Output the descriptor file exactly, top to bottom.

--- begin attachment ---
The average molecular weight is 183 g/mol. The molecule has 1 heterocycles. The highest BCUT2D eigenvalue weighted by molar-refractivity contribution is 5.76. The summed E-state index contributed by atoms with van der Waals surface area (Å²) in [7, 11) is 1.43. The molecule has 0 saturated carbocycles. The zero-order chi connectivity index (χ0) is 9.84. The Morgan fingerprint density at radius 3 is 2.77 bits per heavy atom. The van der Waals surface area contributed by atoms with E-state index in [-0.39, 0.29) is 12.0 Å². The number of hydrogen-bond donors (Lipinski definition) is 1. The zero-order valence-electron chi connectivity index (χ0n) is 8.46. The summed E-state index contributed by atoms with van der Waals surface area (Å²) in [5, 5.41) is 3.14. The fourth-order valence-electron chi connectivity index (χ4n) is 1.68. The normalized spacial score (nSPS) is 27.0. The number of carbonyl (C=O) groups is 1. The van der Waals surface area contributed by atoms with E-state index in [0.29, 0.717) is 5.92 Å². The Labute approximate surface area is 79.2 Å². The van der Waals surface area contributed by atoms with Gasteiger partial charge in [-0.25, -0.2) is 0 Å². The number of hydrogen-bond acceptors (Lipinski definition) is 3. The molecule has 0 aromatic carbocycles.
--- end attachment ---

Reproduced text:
The average molecular weight is 183 g/mol. The molecule has 1 heterocycles. The highest BCUT2D eigenvalue weighted by molar-refractivity contribution is 5.76. The summed E-state index contributed by atoms with van der Waals surface area (Å²) in [7, 11) is 1.43. The molecule has 0 saturated carbocycles. The zero-order chi connectivity index (χ0) is 9.84. The Morgan fingerprint density at radius 3 is 2.77 bits per heavy atom. The van der Waals surface area contributed by atoms with E-state index in [-0.39, 0.29) is 12.0 Å². The number of hydrogen-bond donors (Lipinski definition) is 1. The zero-order valence-electron chi connectivity index (χ0n) is 8.46. The summed E-state index contributed by atoms with van der Waals surface area (Å²) in [5, 5.41) is 3.14. The fourth-order valence-electron chi connectivity index (χ4n) is 1.68. The normalized spacial score (nSPS) is 27.0. The number of carbonyl (C=O) groups is 1. The van der Waals surface area contributed by atoms with E-state index in [0.29, 0.717) is 5.92 Å². The Labute approximate surface area is 79.2 Å². The van der Waals surface area contributed by atoms with Gasteiger partial charge in [-0.25, -0.2) is 0 Å². The number of hydrogen-bond acceptors (Lipinski definition) is 3. The molecule has 0 aromatic carbocycles.